An epic quest story of high science fantasy, Michelle Fus’s Ava’s Demon is one of the most popular titles in webcomics history. Now with its first graphic novel collection Ava’s Demon Book One: Reborn available through Skybound Comet, the YA saga is winning a new audience of readers. We recently sat down with Michelle as part of our ongoing celebration of Pride Month 2023, and the animation artist turned cartoonist told us about their origins, inspirations, and plans for their heroine Ava’s future. Here’s what they had to say…
How would you describe Ava’s Demon for those who are just discovering it?
It’s a story about transformation. As a teenager, I really had a strong desire to just be reborn somewhere else as a different person. To put it literally, it’s about a girl who’s possessed by the ghost of an alien queen who’s the complete opposite of her. Even though it’s scary and daunting – her quest that she embarks on with this this alien ghost that wants revenge – I like to think that there is strength in taking on things that are scary. So that’s the theme of the story, in a sci-fi and fantasy setting with a bunch of different alien rulers from a different time in a different place in the universe.
Why do you think Ava’s Demon is such a hit with so many comic readers?
I think there are a lot of different things that attract them to the comic. Everybody kind of finds a little piece of themself in all the characters or in the world. I know I just wanted to make something that I really enjoyed. I went with my gut about what I should make. Mostly because it was a side project that I started with… I think a lot of people identify with Ava wanting a new life. The theme of transformation and rebirth is something people identify with.
How did you discover and fall in love with comics?
As a kid, I felt the need to escape a lot. Comics was just one of the things I escaped into. I like anything with a good story that helps me live another character’s life. I was really into manga growing up, mostly because it had characters that I could really relate to. And I felt the need to tell my own stories. The easiest, most basic way for a 13, 14-year-old to try and make their own stories was just to make comics. It’s one of the most concise and simplest forms of storytelling. So even kids can understand it.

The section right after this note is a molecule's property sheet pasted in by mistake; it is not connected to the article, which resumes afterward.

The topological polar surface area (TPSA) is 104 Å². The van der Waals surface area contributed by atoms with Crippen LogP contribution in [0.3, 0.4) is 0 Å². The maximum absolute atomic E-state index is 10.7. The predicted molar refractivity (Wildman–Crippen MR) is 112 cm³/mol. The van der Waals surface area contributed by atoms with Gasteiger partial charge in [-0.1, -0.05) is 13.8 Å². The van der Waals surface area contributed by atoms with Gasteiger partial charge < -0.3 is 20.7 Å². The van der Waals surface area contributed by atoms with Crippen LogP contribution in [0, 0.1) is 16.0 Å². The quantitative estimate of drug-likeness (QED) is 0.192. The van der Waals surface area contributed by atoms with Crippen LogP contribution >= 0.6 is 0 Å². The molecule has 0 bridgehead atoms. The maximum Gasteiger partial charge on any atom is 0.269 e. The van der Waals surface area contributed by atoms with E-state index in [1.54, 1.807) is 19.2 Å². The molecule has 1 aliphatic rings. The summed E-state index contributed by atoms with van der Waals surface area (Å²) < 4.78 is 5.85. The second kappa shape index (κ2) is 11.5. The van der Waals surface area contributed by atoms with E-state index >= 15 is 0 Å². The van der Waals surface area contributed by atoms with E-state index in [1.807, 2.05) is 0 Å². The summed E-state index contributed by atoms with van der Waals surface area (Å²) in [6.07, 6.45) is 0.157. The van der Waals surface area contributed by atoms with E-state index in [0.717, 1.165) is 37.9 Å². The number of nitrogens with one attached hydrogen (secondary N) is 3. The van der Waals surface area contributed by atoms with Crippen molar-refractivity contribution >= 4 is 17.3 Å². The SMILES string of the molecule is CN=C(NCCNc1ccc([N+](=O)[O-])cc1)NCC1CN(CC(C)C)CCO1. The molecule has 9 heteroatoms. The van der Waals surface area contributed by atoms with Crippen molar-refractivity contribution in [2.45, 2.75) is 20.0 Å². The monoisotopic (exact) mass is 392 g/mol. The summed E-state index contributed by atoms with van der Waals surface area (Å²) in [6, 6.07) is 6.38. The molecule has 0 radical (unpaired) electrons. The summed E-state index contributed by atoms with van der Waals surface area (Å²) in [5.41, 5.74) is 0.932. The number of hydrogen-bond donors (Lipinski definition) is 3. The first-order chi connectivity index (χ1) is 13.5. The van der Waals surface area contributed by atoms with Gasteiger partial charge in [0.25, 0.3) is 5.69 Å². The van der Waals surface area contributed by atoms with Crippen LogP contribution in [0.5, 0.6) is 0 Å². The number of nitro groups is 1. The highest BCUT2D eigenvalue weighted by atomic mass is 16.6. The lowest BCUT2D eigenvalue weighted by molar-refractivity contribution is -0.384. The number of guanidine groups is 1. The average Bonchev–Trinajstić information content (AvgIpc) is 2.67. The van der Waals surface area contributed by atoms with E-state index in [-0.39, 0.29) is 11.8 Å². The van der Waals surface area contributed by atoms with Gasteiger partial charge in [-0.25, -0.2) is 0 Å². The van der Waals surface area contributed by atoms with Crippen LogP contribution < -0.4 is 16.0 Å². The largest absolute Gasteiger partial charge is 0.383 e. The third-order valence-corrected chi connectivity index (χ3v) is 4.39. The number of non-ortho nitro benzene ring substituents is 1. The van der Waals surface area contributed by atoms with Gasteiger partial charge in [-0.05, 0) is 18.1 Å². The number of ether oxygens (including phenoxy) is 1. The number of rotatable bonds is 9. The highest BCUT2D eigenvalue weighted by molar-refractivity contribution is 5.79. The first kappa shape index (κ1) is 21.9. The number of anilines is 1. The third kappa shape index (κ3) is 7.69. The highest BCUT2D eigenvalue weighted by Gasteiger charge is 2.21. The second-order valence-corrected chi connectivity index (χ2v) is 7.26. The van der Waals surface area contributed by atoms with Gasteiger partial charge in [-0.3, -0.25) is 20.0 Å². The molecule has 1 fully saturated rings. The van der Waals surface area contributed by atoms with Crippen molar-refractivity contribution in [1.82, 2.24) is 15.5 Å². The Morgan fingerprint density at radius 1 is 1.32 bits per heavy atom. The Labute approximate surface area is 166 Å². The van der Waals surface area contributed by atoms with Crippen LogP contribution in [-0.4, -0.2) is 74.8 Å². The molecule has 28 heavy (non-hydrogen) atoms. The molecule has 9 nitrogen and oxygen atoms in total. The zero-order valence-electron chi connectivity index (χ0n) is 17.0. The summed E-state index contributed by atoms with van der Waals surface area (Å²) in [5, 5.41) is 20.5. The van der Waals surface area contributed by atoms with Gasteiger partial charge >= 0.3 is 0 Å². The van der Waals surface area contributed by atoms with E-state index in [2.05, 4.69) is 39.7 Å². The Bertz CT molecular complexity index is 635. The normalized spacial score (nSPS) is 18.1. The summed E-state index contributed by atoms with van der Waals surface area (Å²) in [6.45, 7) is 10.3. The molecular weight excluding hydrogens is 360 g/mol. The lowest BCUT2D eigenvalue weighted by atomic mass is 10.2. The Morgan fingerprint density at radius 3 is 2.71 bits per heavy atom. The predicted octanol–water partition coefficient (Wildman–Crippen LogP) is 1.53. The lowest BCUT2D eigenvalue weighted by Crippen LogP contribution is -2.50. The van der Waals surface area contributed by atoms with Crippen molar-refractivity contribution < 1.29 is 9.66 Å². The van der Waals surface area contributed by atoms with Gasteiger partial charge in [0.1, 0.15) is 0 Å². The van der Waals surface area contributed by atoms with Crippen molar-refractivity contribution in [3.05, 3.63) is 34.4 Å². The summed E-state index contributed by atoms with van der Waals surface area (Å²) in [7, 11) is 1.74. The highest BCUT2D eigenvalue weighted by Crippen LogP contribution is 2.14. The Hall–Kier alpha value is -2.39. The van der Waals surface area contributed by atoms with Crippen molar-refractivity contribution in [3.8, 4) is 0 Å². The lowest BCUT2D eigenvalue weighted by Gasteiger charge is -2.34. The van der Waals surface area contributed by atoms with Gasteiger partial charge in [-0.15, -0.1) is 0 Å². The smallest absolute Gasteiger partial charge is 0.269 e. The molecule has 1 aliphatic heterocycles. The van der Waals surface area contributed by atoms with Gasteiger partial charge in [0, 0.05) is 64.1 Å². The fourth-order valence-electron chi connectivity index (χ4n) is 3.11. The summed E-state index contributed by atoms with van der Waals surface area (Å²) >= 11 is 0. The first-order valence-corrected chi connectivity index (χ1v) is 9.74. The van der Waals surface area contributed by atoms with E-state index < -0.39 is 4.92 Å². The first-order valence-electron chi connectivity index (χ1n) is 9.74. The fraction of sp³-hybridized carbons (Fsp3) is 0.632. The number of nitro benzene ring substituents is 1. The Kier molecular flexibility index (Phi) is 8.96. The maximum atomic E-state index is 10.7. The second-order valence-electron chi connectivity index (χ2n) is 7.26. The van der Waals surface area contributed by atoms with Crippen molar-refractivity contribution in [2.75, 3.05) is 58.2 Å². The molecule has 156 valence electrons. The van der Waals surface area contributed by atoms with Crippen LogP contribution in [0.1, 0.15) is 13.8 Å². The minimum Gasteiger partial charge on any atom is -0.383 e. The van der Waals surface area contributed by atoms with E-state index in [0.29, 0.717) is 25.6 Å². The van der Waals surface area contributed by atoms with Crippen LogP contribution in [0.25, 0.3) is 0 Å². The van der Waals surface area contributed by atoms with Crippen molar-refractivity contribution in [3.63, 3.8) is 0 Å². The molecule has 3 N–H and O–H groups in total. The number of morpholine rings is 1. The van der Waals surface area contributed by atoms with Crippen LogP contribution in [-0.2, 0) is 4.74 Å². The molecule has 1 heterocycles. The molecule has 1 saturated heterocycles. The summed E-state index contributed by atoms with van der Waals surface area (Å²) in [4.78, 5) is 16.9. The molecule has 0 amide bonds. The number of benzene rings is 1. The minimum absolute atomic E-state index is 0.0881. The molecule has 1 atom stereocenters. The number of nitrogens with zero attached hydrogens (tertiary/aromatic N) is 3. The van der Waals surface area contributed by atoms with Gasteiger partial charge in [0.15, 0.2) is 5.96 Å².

There’s a real purity of vision to your work, in both the writing and visuals. How do you keep it so uncluttered and minimalistic?
I think working in animation helped a lot. Because the nature of making animated movies is to keep them the least cluttered as possible. Because you wanna keep the attention of the audience, and you don’t want the movie to be too long. I didn’t outright go and analyze movies, but I kind of studied and noticed that the animated movies I enjoyed as a kid feel much shorter as an adult, and much more concise. I try to keep that in mind and only communicate the ideas that are important to me and try not to necessarily get carried away.
It is still pretty hard for me, because there are just so many things that you really feel like you wanna explore as an artist when telling a story. But there might never really be opportunities or ways to fit it in.
How did you first come to work in animation?
I graduated from School of Visual Arts, for Computer Art and Animation, and I got a job at Dreamworks Animation, and I interned at Pixar. The things that really inspired me were the storyboards and the color scripts that they would make. How they really did have to put an entire scene into just this one image using color and light. Not even words.
I thought if I could hit something like that in a comic, I thought maybe it would be interesting to do. Because you can see how that kind of planning carries over to limiting the scenes in the movies. To communicate the idea, but to also keep them to the point.
While you were working in animation, did you approach comics as another creative outlet? As a break from the day job?
I always really loved comics and I kind of got sidetracked in life with what I thought I should be doing as an artist, as opposed to what I really wanted to do. So starting a comic was just a way to cope with not feeling very fulfilled in animation. Even though I was really grateful for all the opportunities I got, I just didn’t feel like it was for me. I really wanted to get more into storytelling.